In the Armpits of the Night

Excerpt from current NaNoWriMo

You didn’t tell him your name, you realize as you walk back into your house, if you can call it that. A shack resting on bricks is a description more suited. It’s a moving house, the kind that can be carried on trucks to places far away and made out to be charming and quaint. The kind of house children lean out of windows to watch as they go by because they don’t know that whole structures can move on trucks big enough to hold them.
You only told him your position. Your role. Your so-called calling. That you’re a priest. You don’t know why. Maybe it was the color of him, the starch darkness of it, the way he lay on the ground and thought you were a threat. It reminded you of your friends back in the eighties, when things were bad, how some of them dropped away from you. Years before you joined the Catholic faith, of course. Back when everything and everyone you knew was first disgusted and a few years later, scared.
You woke up tonight not because of the boy in your graveyard–your realize how proprietary you’ve become of the stones, old and new, burnished and faded to nothing. The grass, which it is not your job to tend, is long and messy because the person whose job it is to tend to it has not come around for two weeks. Sick mother, he said over the phone, in a heavy accent and a voice so strung out that you know he’s lying. You’ll have to do something soon. Reach out? Visit? Just call a bureaucrat and ask for someone new? Make the phone call yourself to fire him, the poor Dominican man who still lives with his mother and father and grandmother even though he’s thirty, because he can’t hold down a job?
You should have more sympathy, more compassion. But you don’t. Your life for the past twenty-five years has been not so much a lie as a fabrication stitched together from truths and half-truths, snippets of belief sewn alongside a safe escape, and tonight was a stark reminder of what you’ve been missing, what you miss. You could see it in his eyes, the youth’s, the boy who missed his friend a little too much, a little too hard, a little too lovingly. You recognized it in him because you’ve seen it in the mirror for years. Which is why you don’t have one in your house, why you smashed the one you had as an heirloom from your mother, your hateful mother who gave you a dying gift of a gilded mirror with a Post-It note on the back reading “Behave.” As if you hadn’t been. As if you hadn’t already reformed your ways and become the man you are today.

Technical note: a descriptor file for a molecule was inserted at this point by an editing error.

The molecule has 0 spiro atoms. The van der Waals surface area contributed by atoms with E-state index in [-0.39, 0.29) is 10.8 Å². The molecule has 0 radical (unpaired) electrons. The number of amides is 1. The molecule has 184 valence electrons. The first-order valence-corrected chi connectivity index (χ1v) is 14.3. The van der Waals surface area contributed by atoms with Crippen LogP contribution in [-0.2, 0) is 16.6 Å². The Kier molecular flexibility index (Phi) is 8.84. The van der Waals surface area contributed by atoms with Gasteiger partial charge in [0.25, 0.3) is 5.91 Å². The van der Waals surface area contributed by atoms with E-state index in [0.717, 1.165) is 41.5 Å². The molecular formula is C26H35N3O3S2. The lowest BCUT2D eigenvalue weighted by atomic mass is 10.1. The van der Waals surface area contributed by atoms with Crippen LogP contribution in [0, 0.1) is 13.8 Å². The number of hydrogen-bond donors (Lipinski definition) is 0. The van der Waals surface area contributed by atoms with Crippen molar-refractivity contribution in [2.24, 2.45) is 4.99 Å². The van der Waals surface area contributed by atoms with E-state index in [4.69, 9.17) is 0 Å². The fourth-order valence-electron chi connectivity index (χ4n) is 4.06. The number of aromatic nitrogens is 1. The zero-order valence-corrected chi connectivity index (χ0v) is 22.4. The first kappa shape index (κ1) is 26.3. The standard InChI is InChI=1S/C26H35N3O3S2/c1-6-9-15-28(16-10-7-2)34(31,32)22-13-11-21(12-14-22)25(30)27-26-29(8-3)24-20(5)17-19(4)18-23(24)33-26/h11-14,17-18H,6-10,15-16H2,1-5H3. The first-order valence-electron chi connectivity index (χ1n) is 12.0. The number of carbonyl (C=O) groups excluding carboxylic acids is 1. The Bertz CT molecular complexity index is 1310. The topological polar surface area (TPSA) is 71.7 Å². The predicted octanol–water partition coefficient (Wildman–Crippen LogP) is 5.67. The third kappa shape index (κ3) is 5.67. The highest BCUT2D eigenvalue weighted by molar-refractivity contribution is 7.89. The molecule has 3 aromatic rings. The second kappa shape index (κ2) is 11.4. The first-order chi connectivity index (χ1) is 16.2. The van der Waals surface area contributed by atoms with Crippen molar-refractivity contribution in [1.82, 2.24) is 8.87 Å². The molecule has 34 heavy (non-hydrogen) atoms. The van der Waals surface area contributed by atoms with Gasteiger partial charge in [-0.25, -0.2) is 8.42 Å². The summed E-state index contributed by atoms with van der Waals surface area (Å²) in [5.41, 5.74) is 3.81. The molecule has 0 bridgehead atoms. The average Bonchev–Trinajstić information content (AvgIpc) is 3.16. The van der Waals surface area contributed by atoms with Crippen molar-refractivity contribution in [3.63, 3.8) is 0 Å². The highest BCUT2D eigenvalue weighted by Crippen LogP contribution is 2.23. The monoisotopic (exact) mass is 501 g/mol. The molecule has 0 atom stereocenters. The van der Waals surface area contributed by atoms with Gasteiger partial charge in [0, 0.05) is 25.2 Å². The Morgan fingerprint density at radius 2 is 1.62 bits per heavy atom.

The teakettle is whistling away when you get inside and you rush to turn the gas off. You forgot you’d put it on and left it on. You could have burned out the bottom of the kettle, which is darker now than it used to be but still usable. You could have started a fire. You could have let the flames take your possessions, your house, your calling. The pictures. You collapse in a chair. Not the pictures. Never the pictures. You’ve tried to burn those before. It hasn’t worked. Though if it were out of your hands… In God’s…
But God didn’t burn down your house. And He hasn’t struck you down yet, despite your sins. He is forgiving, like they told you He would be. And He is merciful, which is not the same. You get up and pour your tea, saying your prayers silently, thanking the God and the man who became God and was God all along for your salvation, for the life you’ve come to live. For your safety and security.
A knock on the door makes you spill hot liquid on your hand and you curse, your usual goddamnit, which somehow you haven’t managed to train yourself out of. And the knock comes again as you’re running the cold tap on your hand and apologizing for the curse, for blaspheming. You think it must be the boy, the boy in love with a boy who’s dead, the boy whose eyes you could have drowned in and whose voice, traced with the slightest English accent, you wanted to feel vibrating through his throat. Your insides jump. You have kept yourself away from temptation for so many years. If it falls into your lap, what will you do? Whatcha gonna do when they come for you? You haven’t listened to music in a long time, not music that is solely for pleasure, but you remember lyrics from before.